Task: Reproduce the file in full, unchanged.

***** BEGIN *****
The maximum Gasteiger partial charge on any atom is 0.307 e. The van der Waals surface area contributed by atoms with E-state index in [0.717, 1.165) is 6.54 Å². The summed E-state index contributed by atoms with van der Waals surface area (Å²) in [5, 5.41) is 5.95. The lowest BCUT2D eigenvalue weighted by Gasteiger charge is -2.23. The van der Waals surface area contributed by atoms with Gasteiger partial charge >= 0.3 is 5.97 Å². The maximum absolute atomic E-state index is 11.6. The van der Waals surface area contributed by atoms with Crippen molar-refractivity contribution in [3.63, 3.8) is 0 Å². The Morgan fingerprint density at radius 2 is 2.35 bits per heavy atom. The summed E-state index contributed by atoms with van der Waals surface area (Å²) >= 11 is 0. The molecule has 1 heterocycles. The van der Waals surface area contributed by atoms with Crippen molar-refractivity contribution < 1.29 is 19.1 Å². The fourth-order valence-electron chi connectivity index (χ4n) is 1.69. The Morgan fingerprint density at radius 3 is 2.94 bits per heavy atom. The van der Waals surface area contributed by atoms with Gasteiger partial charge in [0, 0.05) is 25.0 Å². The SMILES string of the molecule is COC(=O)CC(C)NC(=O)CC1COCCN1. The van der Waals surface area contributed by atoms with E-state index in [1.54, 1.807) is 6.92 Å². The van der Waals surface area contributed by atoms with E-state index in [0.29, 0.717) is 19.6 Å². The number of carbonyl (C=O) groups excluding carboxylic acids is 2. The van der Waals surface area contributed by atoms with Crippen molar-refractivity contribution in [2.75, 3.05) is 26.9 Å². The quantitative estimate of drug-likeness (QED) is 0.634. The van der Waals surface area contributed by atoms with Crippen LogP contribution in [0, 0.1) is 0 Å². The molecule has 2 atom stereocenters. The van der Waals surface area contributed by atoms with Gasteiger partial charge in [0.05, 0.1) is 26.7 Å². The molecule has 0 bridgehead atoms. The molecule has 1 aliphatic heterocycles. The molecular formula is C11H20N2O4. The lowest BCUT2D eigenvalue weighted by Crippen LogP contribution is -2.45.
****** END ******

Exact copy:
The maximum Gasteiger partial charge on any atom is 0.307 e. The van der Waals surface area contributed by atoms with E-state index in [0.717, 1.165) is 6.54 Å². The summed E-state index contributed by atoms with van der Waals surface area (Å²) in [5, 5.41) is 5.95. The lowest BCUT2D eigenvalue weighted by Gasteiger charge is -2.23. The van der Waals surface area contributed by atoms with Gasteiger partial charge >= 0.3 is 5.97 Å². The maximum absolute atomic E-state index is 11.6. The van der Waals surface area contributed by atoms with Crippen molar-refractivity contribution in [3.63, 3.8) is 0 Å². The Morgan fingerprint density at radius 2 is 2.35 bits per heavy atom. The summed E-state index contributed by atoms with van der Waals surface area (Å²) >= 11 is 0. The molecule has 1 heterocycles. The van der Waals surface area contributed by atoms with Crippen molar-refractivity contribution < 1.29 is 19.1 Å². The fourth-order valence-electron chi connectivity index (χ4n) is 1.69. The Morgan fingerprint density at radius 3 is 2.94 bits per heavy atom. The van der Waals surface area contributed by atoms with Gasteiger partial charge in [0, 0.05) is 25.0 Å². The SMILES string of the molecule is COC(=O)CC(C)NC(=O)CC1COCCN1. The van der Waals surface area contributed by atoms with E-state index in [1.54, 1.807) is 6.92 Å². The van der Waals surface area contributed by atoms with E-state index in [0.29, 0.717) is 19.6 Å². The number of carbonyl (C=O) groups excluding carboxylic acids is 2. The van der Waals surface area contributed by atoms with Crippen molar-refractivity contribution in [2.75, 3.05) is 26.9 Å². The quantitative estimate of drug-likeness (QED) is 0.634. The van der Waals surface area contributed by atoms with Crippen LogP contribution in [0, 0.1) is 0 Å². The molecule has 2 atom stereocenters. The van der Waals surface area contributed by atoms with Gasteiger partial charge in [0.05, 0.1) is 26.7 Å². The molecule has 0 bridgehead atoms. The molecule has 1 aliphatic heterocycles. The molecular formula is C11H20N2O4. The lowest BCUT2D eigenvalue weighted by Crippen LogP contribution is -2.45.